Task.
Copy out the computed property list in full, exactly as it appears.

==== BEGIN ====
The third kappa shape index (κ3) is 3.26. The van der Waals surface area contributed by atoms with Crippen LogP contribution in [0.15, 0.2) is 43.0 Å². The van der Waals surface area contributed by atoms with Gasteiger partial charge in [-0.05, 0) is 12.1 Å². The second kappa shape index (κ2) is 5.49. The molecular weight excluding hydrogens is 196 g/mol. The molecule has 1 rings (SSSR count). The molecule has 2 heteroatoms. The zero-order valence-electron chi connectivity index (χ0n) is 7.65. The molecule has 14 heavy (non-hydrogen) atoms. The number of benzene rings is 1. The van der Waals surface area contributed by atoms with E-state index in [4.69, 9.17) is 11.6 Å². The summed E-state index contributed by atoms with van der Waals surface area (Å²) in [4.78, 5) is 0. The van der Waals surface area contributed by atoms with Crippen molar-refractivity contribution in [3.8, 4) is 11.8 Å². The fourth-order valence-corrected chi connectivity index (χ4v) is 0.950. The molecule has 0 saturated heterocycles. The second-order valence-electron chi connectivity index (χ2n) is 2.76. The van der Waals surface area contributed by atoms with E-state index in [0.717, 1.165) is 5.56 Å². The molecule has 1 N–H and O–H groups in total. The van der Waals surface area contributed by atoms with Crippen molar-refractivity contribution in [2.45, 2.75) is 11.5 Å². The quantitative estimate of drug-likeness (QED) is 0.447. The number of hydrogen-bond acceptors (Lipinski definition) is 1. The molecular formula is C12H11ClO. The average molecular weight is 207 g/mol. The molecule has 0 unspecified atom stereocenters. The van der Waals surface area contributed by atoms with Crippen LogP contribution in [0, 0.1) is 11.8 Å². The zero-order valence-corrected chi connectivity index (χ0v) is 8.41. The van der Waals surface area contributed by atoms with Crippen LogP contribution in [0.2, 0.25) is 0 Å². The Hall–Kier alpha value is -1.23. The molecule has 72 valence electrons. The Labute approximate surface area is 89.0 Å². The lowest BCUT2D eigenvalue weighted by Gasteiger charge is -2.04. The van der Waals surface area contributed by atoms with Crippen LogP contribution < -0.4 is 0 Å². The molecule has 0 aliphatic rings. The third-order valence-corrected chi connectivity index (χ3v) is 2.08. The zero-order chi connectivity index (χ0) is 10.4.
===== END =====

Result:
The third kappa shape index (κ3) is 3.26. The van der Waals surface area contributed by atoms with Crippen LogP contribution in [0.15, 0.2) is 43.0 Å². The van der Waals surface area contributed by atoms with Gasteiger partial charge in [-0.05, 0) is 12.1 Å². The second kappa shape index (κ2) is 5.49. The molecular weight excluding hydrogens is 196 g/mol. The molecule has 1 rings (SSSR count). The molecule has 2 heteroatoms. The zero-order valence-electron chi connectivity index (χ0n) is 7.65. The molecule has 14 heavy (non-hydrogen) atoms. The number of benzene rings is 1. The van der Waals surface area contributed by atoms with E-state index in [4.69, 9.17) is 11.6 Å². The summed E-state index contributed by atoms with van der Waals surface area (Å²) in [4.78, 5) is 0. The van der Waals surface area contributed by atoms with Crippen molar-refractivity contribution in [3.8, 4) is 11.8 Å². The fourth-order valence-corrected chi connectivity index (χ4v) is 0.950. The molecule has 0 saturated heterocycles. The second-order valence-electron chi connectivity index (χ2n) is 2.76. The van der Waals surface area contributed by atoms with E-state index in [0.717, 1.165) is 5.56 Å². The molecule has 1 N–H and O–H groups in total. The van der Waals surface area contributed by atoms with Crippen molar-refractivity contribution in [2.45, 2.75) is 11.5 Å². The quantitative estimate of drug-likeness (QED) is 0.447. The number of hydrogen-bond acceptors (Lipinski definition) is 1. The molecular formula is C12H11ClO. The average molecular weight is 207 g/mol. The molecule has 0 unspecified atom stereocenters. The van der Waals surface area contributed by atoms with Crippen LogP contribution in [0, 0.1) is 11.8 Å². The zero-order valence-corrected chi connectivity index (χ0v) is 8.41. The van der Waals surface area contributed by atoms with Crippen LogP contribution in [0.2, 0.25) is 0 Å². The Hall–Kier alpha value is -1.23. The molecule has 72 valence electrons. The Labute approximate surface area is 89.0 Å². The lowest BCUT2D eigenvalue weighted by Gasteiger charge is -2.04. The van der Waals surface area contributed by atoms with Crippen LogP contribution < -0.4 is 0 Å². The molecule has 0 aliphatic rings. The third-order valence-corrected chi connectivity index (χ3v) is 2.08. The zero-order chi connectivity index (χ0) is 10.4.